After first training in 1996, Purdon has starred on both sides of the Tasman as a trainer and driver, winning Inter-dominions, Miracle Miles and the last five New Zealand Cups, including the trifecta in the 2020 edition when Self Assured beat home Spankem and Ashley Locaz.
Associated with some of this country’s best ever horses, such as Lazarus, I Can Doosit, Pride of Petite, Adore Me, Il Vicolo, and Auckland Reactor, Purdon has had 2362 wins (as of Dec 14, 2020), either training on his own (1996-2013), with Grant Payne (2008-12) or his current partner Natalie Rasmussen (2014-2021).
He’s also driven 1624 wins (as of December 2020) and won nearly $35m ($34,838,178) in stakes.
His impact and influence on harness racing cannot be overstated. His work ethic, professional approach , attention to detail and ability to assess horseflesh, especially at the yearling sales, make him an individual deserving of such a prestigious award.
Young Rural Sportsperson: John Morrison
John Morrison was the country’s top Junior Driver in the 2019-2020 season for the second year running. After a neck and neck battle with closest rival Dylan Ferguson he took out the 2020 premiership with 35 wins, to Ferguson’s 33.
Articulate and popular, Morrison has the potential to be one of the sport’s highest achievers.
He comes from well-established racing stock, with his family’s business being the Ashburton-based Morrisons Saddlery and Feed.
A cool head under pressure, Morrison is in demand and just this year made his New Zealand Cup debut with Di Caprio, which finished fifth in the great race.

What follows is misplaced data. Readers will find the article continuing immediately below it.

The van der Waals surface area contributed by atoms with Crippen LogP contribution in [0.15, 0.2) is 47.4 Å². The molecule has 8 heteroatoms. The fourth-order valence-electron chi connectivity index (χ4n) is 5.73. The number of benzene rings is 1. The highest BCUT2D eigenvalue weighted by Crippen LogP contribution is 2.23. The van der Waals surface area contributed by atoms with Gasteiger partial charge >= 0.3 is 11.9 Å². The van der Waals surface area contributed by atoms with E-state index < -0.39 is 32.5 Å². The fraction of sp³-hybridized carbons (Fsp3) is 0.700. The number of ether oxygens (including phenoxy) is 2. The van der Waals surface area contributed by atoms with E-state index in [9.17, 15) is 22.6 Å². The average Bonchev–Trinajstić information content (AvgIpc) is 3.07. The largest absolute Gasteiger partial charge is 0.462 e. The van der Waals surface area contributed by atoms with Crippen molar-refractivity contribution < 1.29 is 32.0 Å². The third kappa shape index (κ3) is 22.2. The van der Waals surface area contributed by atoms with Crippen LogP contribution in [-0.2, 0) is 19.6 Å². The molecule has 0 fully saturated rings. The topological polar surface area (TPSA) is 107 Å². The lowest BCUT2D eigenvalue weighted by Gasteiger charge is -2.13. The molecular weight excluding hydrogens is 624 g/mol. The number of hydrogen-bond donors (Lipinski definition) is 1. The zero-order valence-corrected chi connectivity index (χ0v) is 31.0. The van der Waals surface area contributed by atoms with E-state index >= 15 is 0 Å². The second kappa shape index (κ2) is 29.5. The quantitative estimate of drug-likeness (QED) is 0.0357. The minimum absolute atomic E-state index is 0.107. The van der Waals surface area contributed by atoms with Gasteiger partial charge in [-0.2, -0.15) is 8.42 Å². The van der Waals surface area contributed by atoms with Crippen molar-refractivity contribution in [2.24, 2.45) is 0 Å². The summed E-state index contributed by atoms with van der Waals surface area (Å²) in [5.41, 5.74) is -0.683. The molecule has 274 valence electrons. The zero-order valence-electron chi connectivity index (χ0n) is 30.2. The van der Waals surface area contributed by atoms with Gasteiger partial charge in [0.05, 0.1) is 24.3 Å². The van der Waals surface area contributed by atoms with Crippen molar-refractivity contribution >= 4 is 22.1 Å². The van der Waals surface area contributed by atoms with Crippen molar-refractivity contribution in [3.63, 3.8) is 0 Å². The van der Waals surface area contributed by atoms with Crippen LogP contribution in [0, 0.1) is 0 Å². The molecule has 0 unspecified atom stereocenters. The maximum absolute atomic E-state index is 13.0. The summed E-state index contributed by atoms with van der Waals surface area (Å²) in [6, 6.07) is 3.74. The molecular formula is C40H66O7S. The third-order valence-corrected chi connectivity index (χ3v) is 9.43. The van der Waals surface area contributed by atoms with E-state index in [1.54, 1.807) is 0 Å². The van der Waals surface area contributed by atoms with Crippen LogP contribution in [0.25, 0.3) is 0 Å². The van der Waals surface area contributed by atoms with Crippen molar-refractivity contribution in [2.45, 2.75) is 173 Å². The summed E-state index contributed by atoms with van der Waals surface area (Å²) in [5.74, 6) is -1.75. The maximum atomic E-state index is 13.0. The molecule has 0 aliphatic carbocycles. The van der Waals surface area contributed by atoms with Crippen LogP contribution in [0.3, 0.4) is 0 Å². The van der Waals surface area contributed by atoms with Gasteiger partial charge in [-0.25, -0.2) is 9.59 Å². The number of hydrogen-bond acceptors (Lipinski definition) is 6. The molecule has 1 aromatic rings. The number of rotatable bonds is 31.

He has been race-day driving since 2016. He also won the junior premiership in 2019 season. Also making his mark as a trainer, Morrison is set to be a key part of the sport in the decades to come. By mid December 2020 he had had eight training successes from 65 starters. He is someone the industry will hear a lot more about in the years to come.
Outstanding Contribution: Deneece and Murray Goldsworthy
Deneece and Murray Goldsworthy are being nominated for "Outstanding Contribution" because of the years of service they have given to Kidz Kartz.
As well respected harness racing identity Anne Phillips says “Without them Kidz Kartz would never have started”.
Deneece established the country’s first Kidz Kartz club in Kumeu north west of Auckland in 2003 after hearing about similar ventures in Australia, North America and Europe. The initiative is all about introducing and encouraging youngsters aged between 6 and 16 into harness racing and educating them about horses and ponies.
“They sourced the ponies, 5 or 6 of them, so they were ready to go, they found the gear and set up the Kidz Kartz, they got the money and supported it themselves.”
It’s grown to a point where there are eight clubs and an estimated 300 youngsters now involved in the sport around New Zealand. It's played a critical role in developing the likes of top drivers Zachary Butcher, Josh Dickie and Alicia Harrison.
Key races include the Kidz Kartz New Zealand Cup which is run at Addington on Show Day during Cup week.
And it's all because of the dedication shown by Deneece and Murray Goldsmith.
“Deneece was actually looking forward to a new kitchen and saved up for it but they decided to buy a truck to get the ponies to the races instead,” says Anne Phillips.